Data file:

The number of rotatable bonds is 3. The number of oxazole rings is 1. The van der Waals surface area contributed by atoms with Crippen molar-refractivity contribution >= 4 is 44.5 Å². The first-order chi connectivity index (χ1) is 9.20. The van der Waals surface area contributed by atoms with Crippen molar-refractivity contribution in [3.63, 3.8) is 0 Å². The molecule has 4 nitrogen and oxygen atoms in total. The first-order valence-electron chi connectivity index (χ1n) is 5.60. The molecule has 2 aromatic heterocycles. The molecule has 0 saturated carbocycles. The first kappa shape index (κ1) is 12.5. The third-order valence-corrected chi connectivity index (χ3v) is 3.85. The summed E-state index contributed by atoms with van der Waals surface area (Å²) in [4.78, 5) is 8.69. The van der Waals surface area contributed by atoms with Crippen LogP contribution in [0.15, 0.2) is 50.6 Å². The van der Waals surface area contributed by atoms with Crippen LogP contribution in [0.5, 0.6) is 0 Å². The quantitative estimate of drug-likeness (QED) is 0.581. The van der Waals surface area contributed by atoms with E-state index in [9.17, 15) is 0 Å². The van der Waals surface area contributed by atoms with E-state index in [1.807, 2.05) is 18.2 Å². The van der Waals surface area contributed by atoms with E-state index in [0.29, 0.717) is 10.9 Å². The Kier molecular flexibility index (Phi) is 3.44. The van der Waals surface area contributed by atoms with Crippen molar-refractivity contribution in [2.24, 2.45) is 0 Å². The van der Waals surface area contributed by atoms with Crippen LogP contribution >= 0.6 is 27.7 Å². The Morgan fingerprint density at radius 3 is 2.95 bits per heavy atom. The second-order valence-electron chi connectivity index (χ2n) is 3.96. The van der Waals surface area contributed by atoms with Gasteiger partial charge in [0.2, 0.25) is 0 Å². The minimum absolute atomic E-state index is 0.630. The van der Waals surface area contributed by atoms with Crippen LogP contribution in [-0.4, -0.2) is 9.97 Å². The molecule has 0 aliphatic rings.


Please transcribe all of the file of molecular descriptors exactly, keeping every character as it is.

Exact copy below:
The number of rotatable bonds is 3. The number of oxazole rings is 1. The van der Waals surface area contributed by atoms with Crippen molar-refractivity contribution >= 4 is 44.5 Å². The first-order chi connectivity index (χ1) is 9.20. The van der Waals surface area contributed by atoms with Crippen molar-refractivity contribution in [3.63, 3.8) is 0 Å². The molecule has 4 nitrogen and oxygen atoms in total. The first-order valence-electron chi connectivity index (χ1n) is 5.60. The molecule has 2 aromatic heterocycles. The molecule has 0 saturated carbocycles. The first kappa shape index (κ1) is 12.5. The third-order valence-corrected chi connectivity index (χ3v) is 3.85. The summed E-state index contributed by atoms with van der Waals surface area (Å²) in [4.78, 5) is 8.69. The van der Waals surface area contributed by atoms with Crippen LogP contribution in [0.15, 0.2) is 50.6 Å². The van der Waals surface area contributed by atoms with Crippen LogP contribution in [0.5, 0.6) is 0 Å². The quantitative estimate of drug-likeness (QED) is 0.581. The van der Waals surface area contributed by atoms with E-state index in [9.17, 15) is 0 Å². The van der Waals surface area contributed by atoms with E-state index in [1.807, 2.05) is 18.2 Å². The van der Waals surface area contributed by atoms with E-state index in [0.29, 0.717) is 10.9 Å². The Kier molecular flexibility index (Phi) is 3.44. The van der Waals surface area contributed by atoms with Crippen molar-refractivity contribution in [2.24, 2.45) is 0 Å². The van der Waals surface area contributed by atoms with Crippen LogP contribution >= 0.6 is 27.7 Å². The Morgan fingerprint density at radius 3 is 2.95 bits per heavy atom. The second-order valence-electron chi connectivity index (χ2n) is 3.96. The van der Waals surface area contributed by atoms with Gasteiger partial charge in [0.2, 0.25) is 0 Å². The minimum absolute atomic E-state index is 0.630. The van der Waals surface area contributed by atoms with Crippen LogP contribution in [-0.4, -0.2) is 9.97 Å². The molecule has 0 aliphatic rings.